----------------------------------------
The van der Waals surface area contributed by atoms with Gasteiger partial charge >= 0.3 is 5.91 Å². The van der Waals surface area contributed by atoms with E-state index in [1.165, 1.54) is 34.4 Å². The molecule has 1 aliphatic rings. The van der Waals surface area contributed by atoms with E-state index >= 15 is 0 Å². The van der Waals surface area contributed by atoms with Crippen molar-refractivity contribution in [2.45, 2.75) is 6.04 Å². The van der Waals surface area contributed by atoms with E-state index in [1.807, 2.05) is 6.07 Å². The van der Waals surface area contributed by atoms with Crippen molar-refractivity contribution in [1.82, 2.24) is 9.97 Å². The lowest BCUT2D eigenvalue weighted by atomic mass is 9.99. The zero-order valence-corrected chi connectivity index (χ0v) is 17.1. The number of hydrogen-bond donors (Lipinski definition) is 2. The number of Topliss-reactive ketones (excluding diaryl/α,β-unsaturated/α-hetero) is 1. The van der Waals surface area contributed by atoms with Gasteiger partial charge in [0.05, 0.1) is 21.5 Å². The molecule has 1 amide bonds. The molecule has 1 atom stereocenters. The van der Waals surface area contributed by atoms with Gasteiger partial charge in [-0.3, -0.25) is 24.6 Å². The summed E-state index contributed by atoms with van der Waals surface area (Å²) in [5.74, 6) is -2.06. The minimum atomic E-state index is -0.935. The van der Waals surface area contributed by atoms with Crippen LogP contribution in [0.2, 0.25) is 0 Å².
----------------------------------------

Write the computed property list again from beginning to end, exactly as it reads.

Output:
The van der Waals surface area contributed by atoms with Gasteiger partial charge >= 0.3 is 5.91 Å². The van der Waals surface area contributed by atoms with E-state index in [1.165, 1.54) is 34.4 Å². The molecule has 1 aliphatic rings. The van der Waals surface area contributed by atoms with E-state index >= 15 is 0 Å². The van der Waals surface area contributed by atoms with Crippen molar-refractivity contribution in [2.45, 2.75) is 6.04 Å². The van der Waals surface area contributed by atoms with E-state index in [1.807, 2.05) is 6.07 Å². The van der Waals surface area contributed by atoms with Crippen molar-refractivity contribution in [1.82, 2.24) is 9.97 Å². The lowest BCUT2D eigenvalue weighted by atomic mass is 9.99. The zero-order valence-corrected chi connectivity index (χ0v) is 17.1. The number of hydrogen-bond donors (Lipinski definition) is 2. The number of Topliss-reactive ketones (excluding diaryl/α,β-unsaturated/α-hetero) is 1. The van der Waals surface area contributed by atoms with Gasteiger partial charge in [0.05, 0.1) is 21.5 Å². The molecule has 1 amide bonds. The molecule has 1 atom stereocenters. The van der Waals surface area contributed by atoms with Gasteiger partial charge in [-0.3, -0.25) is 24.6 Å². The summed E-state index contributed by atoms with van der Waals surface area (Å²) in [5.74, 6) is -2.06. The minimum atomic E-state index is -0.935. The van der Waals surface area contributed by atoms with Crippen LogP contribution in [0.2, 0.25) is 0 Å².